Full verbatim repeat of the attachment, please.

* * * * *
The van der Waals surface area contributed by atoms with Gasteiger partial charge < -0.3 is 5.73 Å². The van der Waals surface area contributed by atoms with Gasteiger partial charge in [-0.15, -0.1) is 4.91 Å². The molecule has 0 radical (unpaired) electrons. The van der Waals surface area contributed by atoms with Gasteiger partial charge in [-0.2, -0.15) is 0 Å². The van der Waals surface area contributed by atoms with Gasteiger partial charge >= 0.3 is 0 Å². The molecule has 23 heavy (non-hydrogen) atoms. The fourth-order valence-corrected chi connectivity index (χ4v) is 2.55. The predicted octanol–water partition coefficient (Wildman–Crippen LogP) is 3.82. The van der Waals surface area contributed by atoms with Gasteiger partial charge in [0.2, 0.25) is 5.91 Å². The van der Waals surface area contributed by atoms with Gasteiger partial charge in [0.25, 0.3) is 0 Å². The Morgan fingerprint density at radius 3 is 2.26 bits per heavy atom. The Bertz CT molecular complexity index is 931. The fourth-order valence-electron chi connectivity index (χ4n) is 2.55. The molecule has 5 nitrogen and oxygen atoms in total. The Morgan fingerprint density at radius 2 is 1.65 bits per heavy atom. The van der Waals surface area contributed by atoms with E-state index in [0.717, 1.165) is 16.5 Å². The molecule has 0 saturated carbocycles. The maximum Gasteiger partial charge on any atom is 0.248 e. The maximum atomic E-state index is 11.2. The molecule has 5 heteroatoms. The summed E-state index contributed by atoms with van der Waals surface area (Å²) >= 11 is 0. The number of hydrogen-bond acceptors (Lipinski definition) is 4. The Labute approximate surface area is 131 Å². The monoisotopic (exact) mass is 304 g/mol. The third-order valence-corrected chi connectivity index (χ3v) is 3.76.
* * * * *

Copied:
The van der Waals surface area contributed by atoms with Gasteiger partial charge < -0.3 is 5.73 Å². The van der Waals surface area contributed by atoms with Gasteiger partial charge in [-0.15, -0.1) is 4.91 Å². The molecule has 0 radical (unpaired) electrons. The van der Waals surface area contributed by atoms with Gasteiger partial charge in [-0.2, -0.15) is 0 Å². The van der Waals surface area contributed by atoms with Gasteiger partial charge >= 0.3 is 0 Å². The molecule has 23 heavy (non-hydrogen) atoms. The fourth-order valence-corrected chi connectivity index (χ4v) is 2.55. The predicted octanol–water partition coefficient (Wildman–Crippen LogP) is 3.82. The van der Waals surface area contributed by atoms with Gasteiger partial charge in [0.2, 0.25) is 5.91 Å². The van der Waals surface area contributed by atoms with Gasteiger partial charge in [0.25, 0.3) is 0 Å². The Morgan fingerprint density at radius 3 is 2.26 bits per heavy atom. The Bertz CT molecular complexity index is 931. The fourth-order valence-electron chi connectivity index (χ4n) is 2.55. The molecule has 5 nitrogen and oxygen atoms in total. The Morgan fingerprint density at radius 2 is 1.65 bits per heavy atom. The van der Waals surface area contributed by atoms with E-state index in [0.717, 1.165) is 16.5 Å². The molecule has 0 saturated carbocycles. The maximum Gasteiger partial charge on any atom is 0.248 e. The maximum atomic E-state index is 11.2. The molecule has 5 heteroatoms. The summed E-state index contributed by atoms with van der Waals surface area (Å²) >= 11 is 0. The number of hydrogen-bond acceptors (Lipinski definition) is 4. The Labute approximate surface area is 131 Å². The monoisotopic (exact) mass is 304 g/mol. The third-order valence-corrected chi connectivity index (χ3v) is 3.76.